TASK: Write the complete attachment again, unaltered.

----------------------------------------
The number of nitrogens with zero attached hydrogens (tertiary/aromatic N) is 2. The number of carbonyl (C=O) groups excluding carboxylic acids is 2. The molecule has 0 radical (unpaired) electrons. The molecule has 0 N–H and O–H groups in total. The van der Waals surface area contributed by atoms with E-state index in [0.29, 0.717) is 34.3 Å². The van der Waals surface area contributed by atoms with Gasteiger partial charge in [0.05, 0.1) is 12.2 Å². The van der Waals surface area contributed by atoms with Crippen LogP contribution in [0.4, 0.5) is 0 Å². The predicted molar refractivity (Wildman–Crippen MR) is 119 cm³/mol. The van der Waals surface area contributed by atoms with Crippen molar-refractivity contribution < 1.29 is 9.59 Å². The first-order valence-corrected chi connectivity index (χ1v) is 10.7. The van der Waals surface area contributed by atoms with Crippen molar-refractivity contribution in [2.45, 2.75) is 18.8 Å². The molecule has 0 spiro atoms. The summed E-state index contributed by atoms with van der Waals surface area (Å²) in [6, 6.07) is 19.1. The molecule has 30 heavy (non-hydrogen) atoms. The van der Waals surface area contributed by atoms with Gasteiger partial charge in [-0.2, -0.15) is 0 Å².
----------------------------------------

The number of nitrogens with zero attached hydrogens (tertiary/aromatic N) is 2. The number of carbonyl (C=O) groups excluding carboxylic acids is 2. The molecule has 0 radical (unpaired) electrons. The molecule has 0 N–H and O–H groups in total. The van der Waals surface area contributed by atoms with E-state index in [0.29, 0.717) is 34.3 Å². The van der Waals surface area contributed by atoms with Gasteiger partial charge in [0.05, 0.1) is 12.2 Å². The van der Waals surface area contributed by atoms with Crippen LogP contribution in [0.4, 0.5) is 0 Å². The predicted molar refractivity (Wildman–Crippen MR) is 119 cm³/mol. The van der Waals surface area contributed by atoms with Crippen molar-refractivity contribution < 1.29 is 9.59 Å². The first-order valence-corrected chi connectivity index (χ1v) is 10.7. The van der Waals surface area contributed by atoms with Crippen molar-refractivity contribution in [2.45, 2.75) is 18.8 Å². The molecule has 0 spiro atoms. The summed E-state index contributed by atoms with van der Waals surface area (Å²) in [6, 6.07) is 19.1. The molecule has 30 heavy (non-hydrogen) atoms. The van der Waals surface area contributed by atoms with Gasteiger partial charge in [-0.2, -0.15) is 0 Å².